Practices are more important. Here the captains are able to explain and work on the skills that are important to their offensive and defensive and philosophies. This gives the captains the opportunity to view which players can and will fit into their style of play. It also gives them the opportunity to identify the weaknesses of the tryouts within their structure. 

The tournament should be more of a confirmation that the player either is capable, or is incapable of performing their role on the team. 

How should tryouts behave and carry themselves? Some captains and coaches love people that ask a ton of questions, and others want people that want a lot of feedback. Or give their opinions. Or are silent, strong teammates. What are you looking for? Does the personality of a player figure large into whether they can make the team? What about an obnoxious player with tremendous talent? 

Always ask questions, always ask for feedback. Most of the captains I know are more than willing to provide that feedback. 

In ultimate, I have found that personalities always figure into whether or not the player makes the team. Two players of equal talent, the one who fits in personality wise with the team will most likely make it over someone that does not fit in well personality wise. 

Does everyone try out, or are returning players safe? 

On every team, you know pretty much that the top 10 (or possibly more) will be returning. So it is then up to the captains to let those players who are on the bubble know and tell them what they need to do to make the team. 

In general, when evaluating the bottom half of the roster, the question I ask is whether or not the tryout would significantly improve the team over a returning player. If the answer is no, then the returner will most likely retain his spot. The reason for this is that the returner has history with the team, understands the offense, defense, and his role on the team. There are a number of intangibles the returner could possibly bring back. But there is always the flip side, so you can never take your position on the team as a returner for granted.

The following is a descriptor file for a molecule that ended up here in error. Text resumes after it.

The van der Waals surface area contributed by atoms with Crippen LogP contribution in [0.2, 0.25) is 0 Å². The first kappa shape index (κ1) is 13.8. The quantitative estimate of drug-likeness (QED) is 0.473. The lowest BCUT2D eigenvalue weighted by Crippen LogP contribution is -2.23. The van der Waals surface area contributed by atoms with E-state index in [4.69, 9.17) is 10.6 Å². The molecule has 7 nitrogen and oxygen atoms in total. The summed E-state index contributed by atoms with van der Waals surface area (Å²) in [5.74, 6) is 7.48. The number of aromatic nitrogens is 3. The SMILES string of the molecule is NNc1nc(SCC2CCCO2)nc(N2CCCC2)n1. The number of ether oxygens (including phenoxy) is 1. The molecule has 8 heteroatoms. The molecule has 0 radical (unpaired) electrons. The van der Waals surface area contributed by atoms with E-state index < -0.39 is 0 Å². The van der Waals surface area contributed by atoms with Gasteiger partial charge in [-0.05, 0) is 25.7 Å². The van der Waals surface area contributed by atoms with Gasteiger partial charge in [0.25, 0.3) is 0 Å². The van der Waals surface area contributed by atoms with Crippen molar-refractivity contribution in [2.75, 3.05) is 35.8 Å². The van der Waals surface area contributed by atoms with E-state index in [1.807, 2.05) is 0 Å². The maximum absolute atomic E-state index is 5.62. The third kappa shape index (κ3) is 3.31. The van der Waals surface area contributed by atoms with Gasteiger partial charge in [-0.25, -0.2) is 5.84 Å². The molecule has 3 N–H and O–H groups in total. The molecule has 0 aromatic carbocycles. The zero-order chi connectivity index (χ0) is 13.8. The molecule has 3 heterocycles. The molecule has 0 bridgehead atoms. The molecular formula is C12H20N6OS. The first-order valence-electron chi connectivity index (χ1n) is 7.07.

How long are your tryouts? Is this optimal? 

6 - 8 practices and includes a tournament so that you can confirm your thoughts on the player. 

Is there anything about the tryout process that you think teams should do more often? 

During the tryout process I would like to see teams work on the basic skillset of their tryouts (and their current players included). Then work the skillset into their offensive and defensive philosophies. This allows you to identify areas in which the players excel and where they are lacking. 

For instance, you might run a hucking drill to see who can actually huck with consistency. You would then explain how the huck drill fits into your offensive philosophy and the types of looks you want to take. This allows you to identify those who can huck, then actually huck in the framework of your offense during scrimmages and tournaments (confirmation) successfully. 


huddle Issue 2 Trying Out

Tuesday, May 28th, 2008
Thoughts From Chris Ashbrook
by Chris Ashbrook

Answers To All Of These Questions
by Tully Beatty

Play To Your Best, Tone Down The Rest
by Lou Burruss

Things To Focus On At Any Level
by Jeff Graham

Go After Similar, More Experienced Players
by Greg Husak

Focus On What You Can Control
by Ryan Morgan

Hard Work Stands Out
by Miranda Roth

Strong Fundamentals Trump Team Needs
by Nancy Sun

Athleticism First, Attitude Close Behind
by Chris Talarico

Thoughts From Team USA Tryouts
by Ben van Heuvelen

Perspective From The Team & From A Player
by Ben Wiggins